• Contrary views on the topic were reasonable and should have been expected given the nature of the documentary, and the CEO of DairyNZ was an appropriate person to interview (as the documentary is critical of the dairy industry).

[19]  We do not consider the nature of the broadcast materially deviated from what could reasonably have been expected when Huriwai consented to appear on the programme. Specifically, we do not consider the failure to inform Huriwai as to who would be interviewed following his discussion invalidated his consent to the interview. In reaching this conclusion, we acknowledge:

  • Huriwai stated he was denied the opportunity to modify his behaviour as he may have considered appropriate if aware Dr Mackle would be interviewed subsequently.
  • Huriwai was potentially denied the opportunity to decide if the broadcast aligned with his personal goals; a foundational principle of informed consent and mana motuhake (self-determination).12

[20]  We acknowledge Huriwai’s submissions that Dr Mackle was ‘properly informed of his role’ prior to the interview. However, even if we assume Discovery provided different information to each interviewee, the fairness standard does not require equivalent treatment and, in this case, any differential treatment did not affect the application of the standard. The question for us is whether Huriwai was treated unfairly, including whether the audience would have otherwise been left with an unduly negative impression of Huriwai from the programme as a whole (including the interview with Dr Mackle). We do not consider Huriwai was treated unfairly, or that the audience would have been left with such an impression:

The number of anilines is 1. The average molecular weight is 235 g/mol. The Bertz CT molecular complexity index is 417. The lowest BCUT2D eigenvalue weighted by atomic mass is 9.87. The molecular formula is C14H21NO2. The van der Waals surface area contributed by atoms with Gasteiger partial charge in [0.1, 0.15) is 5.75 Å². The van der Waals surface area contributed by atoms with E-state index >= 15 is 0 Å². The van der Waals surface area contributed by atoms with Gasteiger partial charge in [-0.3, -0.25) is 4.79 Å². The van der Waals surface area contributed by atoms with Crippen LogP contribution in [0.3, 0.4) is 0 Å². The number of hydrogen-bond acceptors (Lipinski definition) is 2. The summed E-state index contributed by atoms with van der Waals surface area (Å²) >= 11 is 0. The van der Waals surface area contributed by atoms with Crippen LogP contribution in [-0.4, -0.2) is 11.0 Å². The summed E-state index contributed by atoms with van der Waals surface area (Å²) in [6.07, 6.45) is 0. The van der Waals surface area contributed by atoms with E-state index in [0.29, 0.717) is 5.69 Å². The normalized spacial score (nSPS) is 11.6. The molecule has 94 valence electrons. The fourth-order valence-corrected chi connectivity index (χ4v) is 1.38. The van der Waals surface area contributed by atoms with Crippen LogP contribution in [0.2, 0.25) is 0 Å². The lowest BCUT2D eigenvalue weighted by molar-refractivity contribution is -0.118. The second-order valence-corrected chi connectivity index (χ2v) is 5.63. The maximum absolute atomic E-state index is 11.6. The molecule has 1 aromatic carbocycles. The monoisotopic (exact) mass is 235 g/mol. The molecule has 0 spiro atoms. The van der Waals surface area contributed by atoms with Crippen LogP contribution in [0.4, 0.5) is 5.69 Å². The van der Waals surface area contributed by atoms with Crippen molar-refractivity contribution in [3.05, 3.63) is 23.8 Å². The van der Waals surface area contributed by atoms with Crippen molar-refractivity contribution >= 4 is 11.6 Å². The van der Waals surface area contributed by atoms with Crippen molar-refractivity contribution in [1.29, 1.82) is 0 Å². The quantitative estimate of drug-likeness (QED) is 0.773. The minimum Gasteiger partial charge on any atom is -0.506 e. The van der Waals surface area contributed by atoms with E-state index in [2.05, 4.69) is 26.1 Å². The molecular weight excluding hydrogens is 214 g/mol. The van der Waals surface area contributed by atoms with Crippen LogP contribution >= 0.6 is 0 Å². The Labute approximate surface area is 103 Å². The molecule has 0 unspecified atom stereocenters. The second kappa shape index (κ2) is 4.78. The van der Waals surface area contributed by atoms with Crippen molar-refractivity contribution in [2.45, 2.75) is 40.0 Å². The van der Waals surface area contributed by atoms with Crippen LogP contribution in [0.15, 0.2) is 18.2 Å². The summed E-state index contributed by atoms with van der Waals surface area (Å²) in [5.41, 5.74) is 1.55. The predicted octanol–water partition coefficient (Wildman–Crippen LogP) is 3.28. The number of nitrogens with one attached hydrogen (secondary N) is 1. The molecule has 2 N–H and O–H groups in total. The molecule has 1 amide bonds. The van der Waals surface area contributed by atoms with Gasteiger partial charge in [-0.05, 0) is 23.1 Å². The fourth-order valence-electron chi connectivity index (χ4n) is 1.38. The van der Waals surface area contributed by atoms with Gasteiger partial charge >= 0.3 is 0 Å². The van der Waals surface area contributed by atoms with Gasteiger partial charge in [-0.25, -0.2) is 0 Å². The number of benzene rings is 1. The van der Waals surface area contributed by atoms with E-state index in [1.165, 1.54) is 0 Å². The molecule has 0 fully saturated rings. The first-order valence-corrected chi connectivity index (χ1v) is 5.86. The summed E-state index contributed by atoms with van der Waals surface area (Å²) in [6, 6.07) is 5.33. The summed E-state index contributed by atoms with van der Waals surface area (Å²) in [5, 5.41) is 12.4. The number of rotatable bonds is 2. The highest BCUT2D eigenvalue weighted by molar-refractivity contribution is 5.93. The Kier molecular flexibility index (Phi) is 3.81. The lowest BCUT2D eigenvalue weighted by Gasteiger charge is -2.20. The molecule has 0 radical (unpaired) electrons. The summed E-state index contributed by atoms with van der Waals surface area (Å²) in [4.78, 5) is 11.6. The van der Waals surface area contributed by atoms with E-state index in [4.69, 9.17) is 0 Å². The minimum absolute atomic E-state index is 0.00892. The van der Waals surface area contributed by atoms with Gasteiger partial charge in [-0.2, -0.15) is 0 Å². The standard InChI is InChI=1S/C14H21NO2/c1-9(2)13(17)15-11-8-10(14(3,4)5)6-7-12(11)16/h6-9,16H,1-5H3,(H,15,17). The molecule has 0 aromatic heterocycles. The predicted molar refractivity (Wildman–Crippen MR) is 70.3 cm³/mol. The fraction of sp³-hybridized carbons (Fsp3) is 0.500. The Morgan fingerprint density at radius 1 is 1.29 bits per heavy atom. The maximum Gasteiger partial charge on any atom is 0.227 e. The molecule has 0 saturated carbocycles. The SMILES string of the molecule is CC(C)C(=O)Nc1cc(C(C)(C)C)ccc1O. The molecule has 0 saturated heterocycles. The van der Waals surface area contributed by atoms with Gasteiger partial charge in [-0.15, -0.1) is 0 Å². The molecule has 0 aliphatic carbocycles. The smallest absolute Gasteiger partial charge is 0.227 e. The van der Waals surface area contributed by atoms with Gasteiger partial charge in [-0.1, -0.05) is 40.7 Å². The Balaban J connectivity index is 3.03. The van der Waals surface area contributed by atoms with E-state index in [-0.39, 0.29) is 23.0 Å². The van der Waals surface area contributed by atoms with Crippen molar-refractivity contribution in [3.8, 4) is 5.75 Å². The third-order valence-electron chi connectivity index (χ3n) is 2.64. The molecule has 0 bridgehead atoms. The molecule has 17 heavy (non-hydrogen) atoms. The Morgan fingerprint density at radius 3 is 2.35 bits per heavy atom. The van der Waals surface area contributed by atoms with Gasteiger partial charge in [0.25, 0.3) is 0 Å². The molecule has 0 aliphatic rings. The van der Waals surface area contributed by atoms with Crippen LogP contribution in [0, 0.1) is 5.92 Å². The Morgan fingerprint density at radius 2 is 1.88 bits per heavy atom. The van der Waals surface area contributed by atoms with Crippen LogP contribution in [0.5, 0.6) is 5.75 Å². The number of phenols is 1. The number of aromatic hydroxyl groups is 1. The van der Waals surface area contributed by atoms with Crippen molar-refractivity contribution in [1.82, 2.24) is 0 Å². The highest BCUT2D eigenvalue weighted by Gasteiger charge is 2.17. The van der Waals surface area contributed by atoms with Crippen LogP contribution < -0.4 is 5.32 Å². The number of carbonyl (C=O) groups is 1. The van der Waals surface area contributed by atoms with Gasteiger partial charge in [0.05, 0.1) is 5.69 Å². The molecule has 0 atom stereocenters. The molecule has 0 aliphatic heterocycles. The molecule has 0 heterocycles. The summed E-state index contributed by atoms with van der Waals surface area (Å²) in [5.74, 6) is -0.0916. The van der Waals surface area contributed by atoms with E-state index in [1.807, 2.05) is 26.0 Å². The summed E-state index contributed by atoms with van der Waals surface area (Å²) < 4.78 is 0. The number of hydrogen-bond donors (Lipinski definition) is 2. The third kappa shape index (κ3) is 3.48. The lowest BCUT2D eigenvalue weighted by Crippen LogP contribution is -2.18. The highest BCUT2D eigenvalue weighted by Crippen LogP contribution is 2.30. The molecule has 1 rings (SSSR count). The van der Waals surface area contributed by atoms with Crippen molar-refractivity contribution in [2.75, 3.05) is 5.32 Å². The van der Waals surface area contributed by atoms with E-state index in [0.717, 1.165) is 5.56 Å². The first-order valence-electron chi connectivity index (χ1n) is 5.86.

• Although the broadcast contained statements relating to the segment being a ‘debate’, or otherwise suggesting inherently adversarial positions, this was not the case (as was clear from the segment itself).
  • When interviewing Huriwai and Dr Mackle, Chan-Green took a contrary position to each interviewee and challenged them from that position (a common interviewing technique).13 We do not consider, and there is no submission raised, the interviews themselves were unfair. In our view, Huriwai came across well and clearly articulated his position. His interview, along with the supportive introduction, ensured a fair presentation of the documentary.
  • Given the opportunities for Huriwai to present his perspective, we consider the subsequent interview was unlikely to create such a negative impression. For example, while Dr Mackle suggested Milked lacked balance, Huriwai had already commented in his interview that he felt they’d presented both sides of the story.